Shirley Muldowney, One of a Kind
When I was a kid there was almost always a radio on in the house, or on in the car while motoring down the road. I remember hearing commercials about drag racing, "come see Shirley Cha, Cha Muldowney race". I knew then that it was a sport dominated men and thought she must be one tough cookie to put up with the onslaught on crap being slung at her for not “knowing” her place. On a much lesser level I knew what it was like to be in a sport that was male dominated and hearing such things myself I knew she had her work cut out for her. What Shirley Muldowney did for the sport is very obvious today as you watch someone like Ashley Force or Danica Patrick race in motor sports that are male dominated. Muldowney had a feisty and strong determination to do what she loved which was to race cars. At the age of eighteen and her first trip down a dragstrip at Fonda Speedway in New York would be the start of a great career. Seven years later in 1965 she earned her dragster license and raced in the East and Midwest.
Muldowney's Racing Career
Shirley Roque was born in born June 19, 1940 in Schenectady, New York and would later marry former street racer, Jack Muldowney, who built her first dragster. Early on in her racing no one took the “little” lady seriously and she had only earned a few trophies in the late 60’s. Soon thought the racing world and her male competition would have a racer that would take no for an answer and never backed down. With Top Gas cars losing their popularity in the early 70’s Muldowney took on her next challenge Funny Cars. Connie Kalitta had an old Mustang Funny Car that the Muldowney’s bought and ran it on the match race trail. That year Muldowney won her first major meet the IHRA Southern Nationals. Soon after, the marriage was over and Shirley moved to Michigan to be closer the Midwest match racing scene. In 1972 she paired up with Kalitta and the pair had nearly identical Mustangs the “Bounty Hunter” and the “Bounty Huntress”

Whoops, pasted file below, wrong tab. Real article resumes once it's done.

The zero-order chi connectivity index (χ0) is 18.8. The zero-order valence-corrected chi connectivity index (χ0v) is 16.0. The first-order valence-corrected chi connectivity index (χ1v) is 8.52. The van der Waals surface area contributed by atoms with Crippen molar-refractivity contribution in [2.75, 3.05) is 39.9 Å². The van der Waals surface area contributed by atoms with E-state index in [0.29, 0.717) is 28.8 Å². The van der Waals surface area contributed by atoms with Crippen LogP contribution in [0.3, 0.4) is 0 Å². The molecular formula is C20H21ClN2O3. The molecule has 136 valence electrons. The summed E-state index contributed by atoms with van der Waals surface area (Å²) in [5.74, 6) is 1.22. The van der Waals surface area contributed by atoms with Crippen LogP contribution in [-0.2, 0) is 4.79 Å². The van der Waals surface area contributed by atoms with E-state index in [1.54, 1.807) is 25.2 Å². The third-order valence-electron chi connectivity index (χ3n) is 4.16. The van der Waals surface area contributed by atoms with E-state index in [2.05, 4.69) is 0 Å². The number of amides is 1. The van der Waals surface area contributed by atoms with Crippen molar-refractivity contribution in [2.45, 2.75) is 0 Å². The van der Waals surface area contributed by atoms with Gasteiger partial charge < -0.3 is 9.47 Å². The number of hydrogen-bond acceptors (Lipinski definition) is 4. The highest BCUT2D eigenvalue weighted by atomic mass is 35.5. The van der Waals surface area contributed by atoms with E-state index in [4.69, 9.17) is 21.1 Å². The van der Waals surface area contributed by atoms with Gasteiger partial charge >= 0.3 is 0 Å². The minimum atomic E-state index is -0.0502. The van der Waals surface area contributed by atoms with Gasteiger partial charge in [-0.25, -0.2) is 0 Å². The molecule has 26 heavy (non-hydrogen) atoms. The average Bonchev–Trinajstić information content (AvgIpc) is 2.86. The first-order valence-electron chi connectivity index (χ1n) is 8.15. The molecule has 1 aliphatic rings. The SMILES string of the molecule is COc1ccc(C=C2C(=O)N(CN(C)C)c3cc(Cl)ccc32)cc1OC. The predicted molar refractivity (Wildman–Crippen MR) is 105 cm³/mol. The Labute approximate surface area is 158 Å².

Shirley Muldowney would experience a horrendous fire that ultimately causes her to switch from Funny Car to Top Fuel. Shirley would go on to win the NHRA Top Fuel championship in 1977, 1980 and 1982. During 1977 a young man named Rahn Tobler joined the crew and was a key element in that first championship. Tobler would later become crew chief and, 11 years later, Muldowney's husband. Muldowney and Tobler would later divorce in 2006.
After a crash in 1984 were she was hurt severely Shirley would not return to the circuit until the late 1980s. In 1987, she was back in a race car and back to racing. It would be two more years, until the NHRA Fall Nationals in Phoenix in late 1989 when she would win her 18th NHRA national event. She continued to race, mostly without major sponsorship, throughout the 1990s in IHRA competition as well as match-racing events. In 1990 she was inducted into the Motorsport Hall of Fame of America. Shirley retired in 2003 and one of the most celebrated racers of all time. In 2004, she was inducted into the International Motorsports Hall of Fame and ranked 5th on the National Hot Rob Association Top 50 Drivers.